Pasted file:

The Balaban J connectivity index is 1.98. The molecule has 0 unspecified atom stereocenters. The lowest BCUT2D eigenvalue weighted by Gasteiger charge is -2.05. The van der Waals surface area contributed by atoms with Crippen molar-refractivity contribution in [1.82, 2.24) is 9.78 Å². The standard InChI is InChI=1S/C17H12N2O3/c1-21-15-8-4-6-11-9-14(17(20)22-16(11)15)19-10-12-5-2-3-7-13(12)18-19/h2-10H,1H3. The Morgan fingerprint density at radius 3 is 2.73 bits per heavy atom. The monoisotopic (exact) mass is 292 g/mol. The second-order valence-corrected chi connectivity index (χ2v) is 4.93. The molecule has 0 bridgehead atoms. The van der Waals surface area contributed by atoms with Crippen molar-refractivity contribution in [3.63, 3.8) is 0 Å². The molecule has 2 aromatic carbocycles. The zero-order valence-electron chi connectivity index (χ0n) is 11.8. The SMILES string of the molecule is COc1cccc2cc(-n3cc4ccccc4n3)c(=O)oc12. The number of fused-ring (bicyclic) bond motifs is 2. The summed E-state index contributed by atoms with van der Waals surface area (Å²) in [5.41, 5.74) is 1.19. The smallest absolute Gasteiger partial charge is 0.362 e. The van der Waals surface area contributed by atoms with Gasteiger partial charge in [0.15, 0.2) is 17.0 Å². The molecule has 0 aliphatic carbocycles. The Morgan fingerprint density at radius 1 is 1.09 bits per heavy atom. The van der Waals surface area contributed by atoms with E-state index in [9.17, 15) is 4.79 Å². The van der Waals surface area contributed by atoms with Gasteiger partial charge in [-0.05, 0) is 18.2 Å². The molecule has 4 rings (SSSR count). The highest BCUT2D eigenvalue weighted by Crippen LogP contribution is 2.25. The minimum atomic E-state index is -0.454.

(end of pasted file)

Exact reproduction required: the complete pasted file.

The Balaban J connectivity index is 1.98. The molecule has 0 unspecified atom stereocenters. The lowest BCUT2D eigenvalue weighted by Gasteiger charge is -2.05. The van der Waals surface area contributed by atoms with Crippen molar-refractivity contribution in [1.82, 2.24) is 9.78 Å². The standard InChI is InChI=1S/C17H12N2O3/c1-21-15-8-4-6-11-9-14(17(20)22-16(11)15)19-10-12-5-2-3-7-13(12)18-19/h2-10H,1H3. The Morgan fingerprint density at radius 3 is 2.73 bits per heavy atom. The monoisotopic (exact) mass is 292 g/mol. The second-order valence-corrected chi connectivity index (χ2v) is 4.93. The molecule has 0 bridgehead atoms. The van der Waals surface area contributed by atoms with Crippen molar-refractivity contribution in [3.63, 3.8) is 0 Å². The molecule has 2 aromatic carbocycles. The zero-order valence-electron chi connectivity index (χ0n) is 11.8. The SMILES string of the molecule is COc1cccc2cc(-n3cc4ccccc4n3)c(=O)oc12. The number of fused-ring (bicyclic) bond motifs is 2. The summed E-state index contributed by atoms with van der Waals surface area (Å²) in [5.41, 5.74) is 1.19. The smallest absolute Gasteiger partial charge is 0.362 e. The van der Waals surface area contributed by atoms with Gasteiger partial charge in [0.15, 0.2) is 17.0 Å². The molecule has 0 aliphatic carbocycles. The Morgan fingerprint density at radius 1 is 1.09 bits per heavy atom. The van der Waals surface area contributed by atoms with E-state index in [9.17, 15) is 4.79 Å². The van der Waals surface area contributed by atoms with Gasteiger partial charge in [-0.05, 0) is 18.2 Å². The molecule has 4 rings (SSSR count). The highest BCUT2D eigenvalue weighted by Crippen LogP contribution is 2.25. The minimum atomic E-state index is -0.454.